The Prairie: A Tale

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Hurd & Houghton, 1871 - 526 pages
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Page 187 - A pick-axe, and a spade, a spade, For and a shrouding sheet : O, a pit of clay for to be made For such a guest is meet.
Page 340 - The situation of the fugitives would have still been hazardous had not the area enlarged as the flame encircled them. But by advancing to the spot where the trapper had kindled the grass, they avoided the heat, and in a very few moments the flames began to recede in every quarter, leaving them enveloped in a cloud of smoke, but perfectly safe from the torrent of fire that was still furiously rolling onwards.
Page 339 - The subtle element seized with avidity upon its new fuel, and in a moment forked flames were gliding among the grass, as the tongues of ruminating animals are seen rolling among their food, apparently in quest of its sweetest portions.
Page 523 - Middleton felt the hand which he held grasp his own with incredible power, and the old man, supported on either side by his friends, rose upright to his feet. For a...
Page 333 - slowly repeated the old man, lifting his tall person from its seat with a deliberate and abstracted air, while he kept his eye riveted on the changing and certainly beautiful tints, that were garnishing the vault of heaven. " Rising of the sun ! I like not such risings of the sun. Ah's me ! the imps have circumvented us with a vengeance. The prairie is on fire ! " " God in heaven protect us ! " cried Middleton, catching Inez to his bosom, under the instant impression of the imminence of their danger....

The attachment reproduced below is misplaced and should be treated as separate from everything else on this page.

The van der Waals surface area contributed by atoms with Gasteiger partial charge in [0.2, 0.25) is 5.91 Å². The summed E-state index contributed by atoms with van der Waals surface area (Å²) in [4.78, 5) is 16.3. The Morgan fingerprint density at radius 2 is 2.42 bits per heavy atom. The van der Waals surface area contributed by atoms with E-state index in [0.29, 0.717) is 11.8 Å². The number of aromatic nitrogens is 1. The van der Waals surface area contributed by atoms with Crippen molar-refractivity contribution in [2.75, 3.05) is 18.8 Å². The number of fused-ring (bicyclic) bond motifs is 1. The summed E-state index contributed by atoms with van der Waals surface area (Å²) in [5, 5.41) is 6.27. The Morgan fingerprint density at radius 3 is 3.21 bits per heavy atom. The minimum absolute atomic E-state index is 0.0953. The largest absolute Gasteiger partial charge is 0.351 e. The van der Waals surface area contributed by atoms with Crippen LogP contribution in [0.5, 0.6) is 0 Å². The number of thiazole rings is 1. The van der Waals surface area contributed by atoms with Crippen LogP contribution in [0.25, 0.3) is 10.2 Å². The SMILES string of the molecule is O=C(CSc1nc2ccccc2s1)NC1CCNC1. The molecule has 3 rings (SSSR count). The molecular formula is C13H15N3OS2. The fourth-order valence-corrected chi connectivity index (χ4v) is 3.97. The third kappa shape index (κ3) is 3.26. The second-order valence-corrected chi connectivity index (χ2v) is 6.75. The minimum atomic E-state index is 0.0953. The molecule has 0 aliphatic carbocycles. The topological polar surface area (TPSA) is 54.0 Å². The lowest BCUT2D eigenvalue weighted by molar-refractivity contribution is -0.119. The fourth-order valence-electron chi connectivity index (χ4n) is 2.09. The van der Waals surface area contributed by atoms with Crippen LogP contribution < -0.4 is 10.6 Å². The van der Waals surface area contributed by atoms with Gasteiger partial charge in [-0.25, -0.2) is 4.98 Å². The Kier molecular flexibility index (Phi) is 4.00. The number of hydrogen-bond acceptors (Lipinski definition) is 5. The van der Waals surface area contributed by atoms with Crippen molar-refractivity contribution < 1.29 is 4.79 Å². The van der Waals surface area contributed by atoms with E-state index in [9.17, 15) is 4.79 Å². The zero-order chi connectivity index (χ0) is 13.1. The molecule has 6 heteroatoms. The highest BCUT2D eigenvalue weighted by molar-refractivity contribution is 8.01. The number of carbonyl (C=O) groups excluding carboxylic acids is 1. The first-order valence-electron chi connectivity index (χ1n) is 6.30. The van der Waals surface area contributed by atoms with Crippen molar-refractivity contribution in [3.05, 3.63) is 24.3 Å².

Page 315 - The clouds and sunbeams, o'er his eye That once their shades and glory threw Have left in yonder silent sky No vestige where they flew.
Page 339 - The captain felt the reproof, and instantly began to imitate the industry of Paul, who was tearing the decayed herbage from the ground in a sort of desperate compliance with the trapper's direction. Even Ellen lent her hands to the labor, nor was it long before Inez was seen similarly employed, though none amongst them knew why or wherefore.
Page 339 - When life is thought to be the reward of labor, men are wont to be industrious. A very few moments sufficed to lay bare a spot of some twenty feet in diameter. Into one edge of this little area the trapper brought the females, directing Middleton and Paul to cover their light and inflammable dresses with the blankets of the party. So soon as this precaution was observed, the old man approached the opposite...
Page 385 - I am not prone to weeping, as our sex Commonly are ; the want of which vain dew Perchance shall dry your pities : but I have That honourable grief lodged here which burns Worse than tears drown...
Page 339 - The experience of the trapper was in the right. As the fire gained strength and heat, it began to spread on three sides, dying of itself on the fourth, for want of aliment. As it increased, and the sullen roaring announced its power, it cleared everything before it, leaving the black and smoking soil far more naked than if the scythe had swept the place. The situation of the fugitives would have still been hazardous had not the area enlarged as the flame encircled them.

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